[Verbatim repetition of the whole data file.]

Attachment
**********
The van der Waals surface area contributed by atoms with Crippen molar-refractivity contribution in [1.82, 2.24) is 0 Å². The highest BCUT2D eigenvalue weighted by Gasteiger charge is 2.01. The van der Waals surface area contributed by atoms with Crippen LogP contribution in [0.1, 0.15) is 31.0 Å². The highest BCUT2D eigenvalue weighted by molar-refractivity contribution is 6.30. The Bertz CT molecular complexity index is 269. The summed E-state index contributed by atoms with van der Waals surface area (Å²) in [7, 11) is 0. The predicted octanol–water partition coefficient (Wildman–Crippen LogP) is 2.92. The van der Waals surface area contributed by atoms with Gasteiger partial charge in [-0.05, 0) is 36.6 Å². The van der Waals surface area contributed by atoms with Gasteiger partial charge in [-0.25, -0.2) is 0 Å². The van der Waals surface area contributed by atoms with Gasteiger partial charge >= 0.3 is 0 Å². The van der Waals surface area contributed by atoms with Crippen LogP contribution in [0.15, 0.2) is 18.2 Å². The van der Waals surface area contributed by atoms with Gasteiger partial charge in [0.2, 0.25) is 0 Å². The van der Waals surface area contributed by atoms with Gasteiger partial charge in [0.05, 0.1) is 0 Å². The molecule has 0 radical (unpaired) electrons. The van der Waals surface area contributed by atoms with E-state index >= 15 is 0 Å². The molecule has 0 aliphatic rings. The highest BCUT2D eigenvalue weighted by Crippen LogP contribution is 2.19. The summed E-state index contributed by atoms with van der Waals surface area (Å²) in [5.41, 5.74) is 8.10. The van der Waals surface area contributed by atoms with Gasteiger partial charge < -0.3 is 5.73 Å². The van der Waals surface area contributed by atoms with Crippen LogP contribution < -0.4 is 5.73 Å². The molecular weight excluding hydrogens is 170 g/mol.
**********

The van der Waals surface area contributed by atoms with Crippen molar-refractivity contribution in [1.82, 2.24) is 0 Å². The highest BCUT2D eigenvalue weighted by Gasteiger charge is 2.01. The van der Waals surface area contributed by atoms with Crippen LogP contribution in [0.1, 0.15) is 31.0 Å². The highest BCUT2D eigenvalue weighted by molar-refractivity contribution is 6.30. The Bertz CT molecular complexity index is 269. The summed E-state index contributed by atoms with van der Waals surface area (Å²) in [7, 11) is 0. The predicted octanol–water partition coefficient (Wildman–Crippen LogP) is 2.92. The van der Waals surface area contributed by atoms with Gasteiger partial charge in [-0.05, 0) is 36.6 Å². The van der Waals surface area contributed by atoms with Gasteiger partial charge in [-0.25, -0.2) is 0 Å². The van der Waals surface area contributed by atoms with Gasteiger partial charge >= 0.3 is 0 Å². The van der Waals surface area contributed by atoms with Crippen LogP contribution in [0.15, 0.2) is 18.2 Å². The van der Waals surface area contributed by atoms with Gasteiger partial charge in [0.2, 0.25) is 0 Å². The van der Waals surface area contributed by atoms with Gasteiger partial charge in [0.05, 0.1) is 0 Å². The molecule has 0 radical (unpaired) electrons. The van der Waals surface area contributed by atoms with E-state index >= 15 is 0 Å². The molecule has 0 aliphatic rings. The highest BCUT2D eigenvalue weighted by Crippen LogP contribution is 2.19. The summed E-state index contributed by atoms with van der Waals surface area (Å²) in [5.41, 5.74) is 8.10. The van der Waals surface area contributed by atoms with Gasteiger partial charge < -0.3 is 5.73 Å². The van der Waals surface area contributed by atoms with Crippen LogP contribution < -0.4 is 5.73 Å². The molecular weight excluding hydrogens is 170 g/mol.